Global Maize Initiative, Colombia


07 May 2014

2013 Annual Interpretive Summary

After three years of activities in the Valle del Cauca in Southern Colombia, the global maize (GM) project was relocated to the Meta Department in Eastern Colombia. The Meta Department is part of a large expanse of semi-arid savannas (the Llanos) with important areas planted to soybean and corn rotations under no-till management. An important trait of Llanos is the seasonal drought that normally occurs from November to February. The soils at the new site are sandy Ultisols with pH 6, very low available P (1.2 ppm Bray II), very low K (0.06 cmol/kg), but relatively high Mg (1.6 cmol/kg). Total Cation Exchange Capacity (CEC) of the experimental soil is only 5.1 cmol/kg, but soils in the experimental region do not suffer from aluminum (Al) toxicity, which is a serious issue in neighboring areas. The first phase of GM-Colombia was arranged as a single crop experiment with different N management scenarios. Using the experience of the GM sites in Brazil as our guidance, in the second phase we introduced either regular managed corn ("Farmer Practice" FP) or Eco-intensified corn (EI) as part of several rotation systems with soybean, rice or Crotalaria (Sunn hemp) as alternatives to increase the accumulation of residues. We organized a split-plot experiment with crop rotations as the main plot (six levels) and three N application rates within the corn as sub-plots. Three replicates of the main plots were used for a total of 54 plots. The experiment is arranged to have a clear comparison of FP management (i.e., soybean-corn or corn-corn rotations with conventional fertilization of maize receiving 60 kg P2O5 and 80 kg K2O/ha plus micronutrients) with EI corn management (i.e., soybean-corn; corn-soybean; or soybean-corn-sunhemp rotations with applications of 120 kg P2O5, 140 kg K2O, 50 kg S and 1.5 kg B/ha in maize). The N application rates evaluated for corn in both FP and EI in the first year were 42, 146, or 250 kg N/ha.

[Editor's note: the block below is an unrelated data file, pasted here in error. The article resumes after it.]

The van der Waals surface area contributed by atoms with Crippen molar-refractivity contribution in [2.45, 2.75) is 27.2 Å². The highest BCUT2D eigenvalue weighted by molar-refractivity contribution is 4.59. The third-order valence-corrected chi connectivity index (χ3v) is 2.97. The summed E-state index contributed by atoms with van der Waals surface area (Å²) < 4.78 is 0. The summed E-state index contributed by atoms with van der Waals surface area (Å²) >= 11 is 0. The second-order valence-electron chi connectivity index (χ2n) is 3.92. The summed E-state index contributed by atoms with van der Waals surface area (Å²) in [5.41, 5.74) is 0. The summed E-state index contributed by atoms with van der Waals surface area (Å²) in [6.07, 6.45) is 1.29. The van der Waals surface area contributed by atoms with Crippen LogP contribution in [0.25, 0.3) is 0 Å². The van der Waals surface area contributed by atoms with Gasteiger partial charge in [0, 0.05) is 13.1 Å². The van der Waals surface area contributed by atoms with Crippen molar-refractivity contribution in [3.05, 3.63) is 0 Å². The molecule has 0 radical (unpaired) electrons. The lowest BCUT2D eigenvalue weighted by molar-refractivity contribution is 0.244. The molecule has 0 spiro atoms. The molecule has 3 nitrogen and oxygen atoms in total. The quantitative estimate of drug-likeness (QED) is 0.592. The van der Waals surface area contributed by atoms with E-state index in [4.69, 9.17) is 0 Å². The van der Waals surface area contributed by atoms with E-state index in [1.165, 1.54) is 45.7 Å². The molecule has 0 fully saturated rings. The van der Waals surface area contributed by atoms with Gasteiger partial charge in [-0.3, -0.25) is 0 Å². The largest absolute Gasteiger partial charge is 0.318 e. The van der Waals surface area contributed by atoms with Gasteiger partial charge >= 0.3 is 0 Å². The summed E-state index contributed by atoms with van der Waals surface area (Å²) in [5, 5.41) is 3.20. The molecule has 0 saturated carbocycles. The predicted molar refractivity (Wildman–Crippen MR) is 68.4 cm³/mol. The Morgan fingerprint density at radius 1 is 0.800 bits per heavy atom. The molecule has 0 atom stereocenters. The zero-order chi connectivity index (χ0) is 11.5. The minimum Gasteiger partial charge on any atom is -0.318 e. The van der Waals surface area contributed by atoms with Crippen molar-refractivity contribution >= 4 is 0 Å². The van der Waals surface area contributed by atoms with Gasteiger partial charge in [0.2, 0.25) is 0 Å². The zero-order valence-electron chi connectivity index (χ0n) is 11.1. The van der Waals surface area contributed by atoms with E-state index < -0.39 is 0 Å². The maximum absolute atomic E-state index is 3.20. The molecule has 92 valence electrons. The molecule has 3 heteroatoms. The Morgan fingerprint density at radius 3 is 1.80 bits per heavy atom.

In both 2013 and 2014, the dry season was longer than usual. In 2013, the first crop was planted only in April 2013, with one FP corn and one EI corn, plus other crops in rotations, where necessary. The second planting took place in August 2013 with two EI corn and two FP corn treatments. Overall, the grain yields with the lowest rates of N in both FP and EI corn treatments were significantly lower than yields in plots receiving the mid and high N rates. The low N treatments had maize yields of 2.5 t grain/ha, while the highest yield was obtained with the highest N application rate (250 kg N) at 10.2 t grain/ha.